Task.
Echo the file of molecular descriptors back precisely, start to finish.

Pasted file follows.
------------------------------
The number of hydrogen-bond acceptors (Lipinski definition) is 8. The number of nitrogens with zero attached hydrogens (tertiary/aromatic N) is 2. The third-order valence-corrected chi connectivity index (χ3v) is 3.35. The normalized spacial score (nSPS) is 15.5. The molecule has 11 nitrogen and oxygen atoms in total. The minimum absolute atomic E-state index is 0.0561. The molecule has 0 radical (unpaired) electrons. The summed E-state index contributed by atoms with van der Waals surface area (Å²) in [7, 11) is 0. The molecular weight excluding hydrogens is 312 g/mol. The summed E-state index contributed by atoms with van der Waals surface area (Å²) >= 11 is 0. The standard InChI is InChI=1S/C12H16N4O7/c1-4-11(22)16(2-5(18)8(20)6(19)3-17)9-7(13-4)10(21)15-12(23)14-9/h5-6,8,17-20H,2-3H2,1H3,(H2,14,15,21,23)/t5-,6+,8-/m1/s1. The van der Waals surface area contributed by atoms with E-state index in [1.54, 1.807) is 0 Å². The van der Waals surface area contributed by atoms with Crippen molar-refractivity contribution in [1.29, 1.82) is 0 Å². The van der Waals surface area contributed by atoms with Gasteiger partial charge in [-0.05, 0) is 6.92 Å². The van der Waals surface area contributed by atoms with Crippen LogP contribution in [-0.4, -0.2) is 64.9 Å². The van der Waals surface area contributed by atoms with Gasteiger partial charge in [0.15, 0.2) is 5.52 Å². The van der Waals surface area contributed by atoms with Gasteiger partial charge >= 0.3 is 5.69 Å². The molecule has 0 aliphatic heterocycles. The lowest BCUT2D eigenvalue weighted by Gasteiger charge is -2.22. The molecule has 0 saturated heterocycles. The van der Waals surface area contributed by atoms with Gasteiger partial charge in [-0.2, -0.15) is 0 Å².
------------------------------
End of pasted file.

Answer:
The number of hydrogen-bond acceptors (Lipinski definition) is 8. The number of nitrogens with zero attached hydrogens (tertiary/aromatic N) is 2. The third-order valence-corrected chi connectivity index (χ3v) is 3.35. The normalized spacial score (nSPS) is 15.5. The molecule has 11 nitrogen and oxygen atoms in total. The minimum absolute atomic E-state index is 0.0561. The molecule has 0 radical (unpaired) electrons. The summed E-state index contributed by atoms with van der Waals surface area (Å²) in [7, 11) is 0. The molecular weight excluding hydrogens is 312 g/mol. The summed E-state index contributed by atoms with van der Waals surface area (Å²) >= 11 is 0. The standard InChI is InChI=1S/C12H16N4O7/c1-4-11(22)16(2-5(18)8(20)6(19)3-17)9-7(13-4)10(21)15-12(23)14-9/h5-6,8,17-20H,2-3H2,1H3,(H2,14,15,21,23)/t5-,6+,8-/m1/s1. The van der Waals surface area contributed by atoms with E-state index in [1.54, 1.807) is 0 Å². The van der Waals surface area contributed by atoms with Crippen molar-refractivity contribution in [1.29, 1.82) is 0 Å². The van der Waals surface area contributed by atoms with Gasteiger partial charge in [-0.05, 0) is 6.92 Å². The van der Waals surface area contributed by atoms with Crippen LogP contribution in [-0.4, -0.2) is 64.9 Å². The van der Waals surface area contributed by atoms with Gasteiger partial charge in [0.15, 0.2) is 5.52 Å². The van der Waals surface area contributed by atoms with Gasteiger partial charge >= 0.3 is 5.69 Å². The molecule has 0 aliphatic heterocycles. The lowest BCUT2D eigenvalue weighted by Gasteiger charge is -2.22. The molecule has 0 saturated heterocycles. The van der Waals surface area contributed by atoms with Gasteiger partial charge in [-0.2, -0.15) is 0 Å².